There are certain publications and cookbook authors that I trust and seek out first when I have a culinary question. Most notably Delia Smith, Good Housekeeping and Australian Women’s Weekly.
They have a huge range of delicious recipes to choose from, but most importantly, the recipes are well tested and triple checked. This instils confidence in the reader that if they follow the instructions in the recipe, that it will work and they will have a fabulous dish to be proud of.
Unfortunately, with the proliferation of online recipes, this attention to detail and meticulous testing can fall to the way side. And if you are a food brand or an appliance brand, this can have very negative consequences. With instant back lash on social media about your dodgy recipes, consumers lose trust in your expertise.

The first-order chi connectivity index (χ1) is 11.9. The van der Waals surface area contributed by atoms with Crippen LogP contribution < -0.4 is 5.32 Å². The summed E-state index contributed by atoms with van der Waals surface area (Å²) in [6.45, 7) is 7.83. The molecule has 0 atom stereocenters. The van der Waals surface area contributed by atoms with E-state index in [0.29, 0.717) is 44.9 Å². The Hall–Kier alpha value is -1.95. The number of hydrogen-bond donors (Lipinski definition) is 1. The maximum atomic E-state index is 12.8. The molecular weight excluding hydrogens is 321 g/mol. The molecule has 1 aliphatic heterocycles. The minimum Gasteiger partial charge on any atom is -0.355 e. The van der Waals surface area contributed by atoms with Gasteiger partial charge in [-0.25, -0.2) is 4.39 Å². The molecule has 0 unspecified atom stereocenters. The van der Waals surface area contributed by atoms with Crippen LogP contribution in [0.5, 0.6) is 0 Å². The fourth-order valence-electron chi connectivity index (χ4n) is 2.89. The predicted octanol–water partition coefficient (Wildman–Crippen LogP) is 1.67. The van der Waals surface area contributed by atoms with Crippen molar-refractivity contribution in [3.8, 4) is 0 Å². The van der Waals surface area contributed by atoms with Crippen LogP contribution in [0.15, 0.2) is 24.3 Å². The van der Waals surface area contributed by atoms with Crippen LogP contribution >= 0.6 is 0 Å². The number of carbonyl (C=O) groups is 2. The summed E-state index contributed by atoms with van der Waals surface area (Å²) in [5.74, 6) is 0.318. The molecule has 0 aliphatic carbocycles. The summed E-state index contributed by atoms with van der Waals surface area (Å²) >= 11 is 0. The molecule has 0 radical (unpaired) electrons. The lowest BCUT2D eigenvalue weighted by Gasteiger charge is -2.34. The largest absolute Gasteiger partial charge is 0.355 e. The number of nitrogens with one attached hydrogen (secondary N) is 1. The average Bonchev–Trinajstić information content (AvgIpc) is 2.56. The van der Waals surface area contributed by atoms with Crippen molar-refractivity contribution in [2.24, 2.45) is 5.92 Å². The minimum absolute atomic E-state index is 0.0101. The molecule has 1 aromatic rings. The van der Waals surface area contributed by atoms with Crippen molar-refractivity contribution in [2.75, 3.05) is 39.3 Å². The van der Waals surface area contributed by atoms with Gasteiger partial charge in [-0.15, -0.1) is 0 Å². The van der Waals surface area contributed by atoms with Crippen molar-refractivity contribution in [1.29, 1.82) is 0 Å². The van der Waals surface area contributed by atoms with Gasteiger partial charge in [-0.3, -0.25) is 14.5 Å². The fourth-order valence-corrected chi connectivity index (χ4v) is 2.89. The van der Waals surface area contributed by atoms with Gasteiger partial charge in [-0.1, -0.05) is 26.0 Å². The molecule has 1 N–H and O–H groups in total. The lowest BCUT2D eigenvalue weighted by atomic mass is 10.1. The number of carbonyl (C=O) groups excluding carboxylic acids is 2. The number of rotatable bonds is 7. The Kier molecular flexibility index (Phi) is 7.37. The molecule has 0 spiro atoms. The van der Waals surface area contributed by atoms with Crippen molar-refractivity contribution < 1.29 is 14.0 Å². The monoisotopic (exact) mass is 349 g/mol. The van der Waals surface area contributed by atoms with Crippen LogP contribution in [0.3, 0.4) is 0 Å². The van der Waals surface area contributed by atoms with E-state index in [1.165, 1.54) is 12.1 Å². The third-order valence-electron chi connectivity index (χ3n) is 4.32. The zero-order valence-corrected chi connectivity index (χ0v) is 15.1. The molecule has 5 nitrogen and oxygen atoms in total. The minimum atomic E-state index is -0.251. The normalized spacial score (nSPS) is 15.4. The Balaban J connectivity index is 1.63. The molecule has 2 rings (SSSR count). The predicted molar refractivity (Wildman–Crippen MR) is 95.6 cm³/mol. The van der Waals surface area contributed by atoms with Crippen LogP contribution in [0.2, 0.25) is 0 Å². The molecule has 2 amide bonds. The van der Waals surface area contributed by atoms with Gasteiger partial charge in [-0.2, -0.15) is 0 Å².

I’ve been fortunate to work with high quality brands to conceptualise, create and deliver delicious recipes that yield great results. And that showcase the unique features of the product. A great example of this are the Miele appliances, whom I’ve worked with for many years. I’ve created cookbooks and recipes for their high tech appliances such as the steam and combination steam ovens. I’ve travelled all over the country giving cookery demonstrations of these bespoke recipes, helping customers to choose the right appliance and get the most out of it.
Other recipe development I’ve done includes the innovative Avonmore Cooking Cream and product range, Glenisk Crème Fraiche and product range, Kerrygold butter and cheese, Margaret’s Free-Range Liquid Egg and whole eggs, Meal Genie and many other wonderful brands.
All my recipes are triple tested using the most accurate digital measuring and prepared in Miele ovens which are accurate to within 1 degree Celsius. This ensures consistent and reliable results you can trust.
Once the recipes have been created and tested, the final step is proof reading and editing. This is a very important aspect as recipes are written in a language of their own which needs to be very clear and unambiguous. The tiniest mistake in layout, wording, grammar and punctuation can lead to the most disastrous results.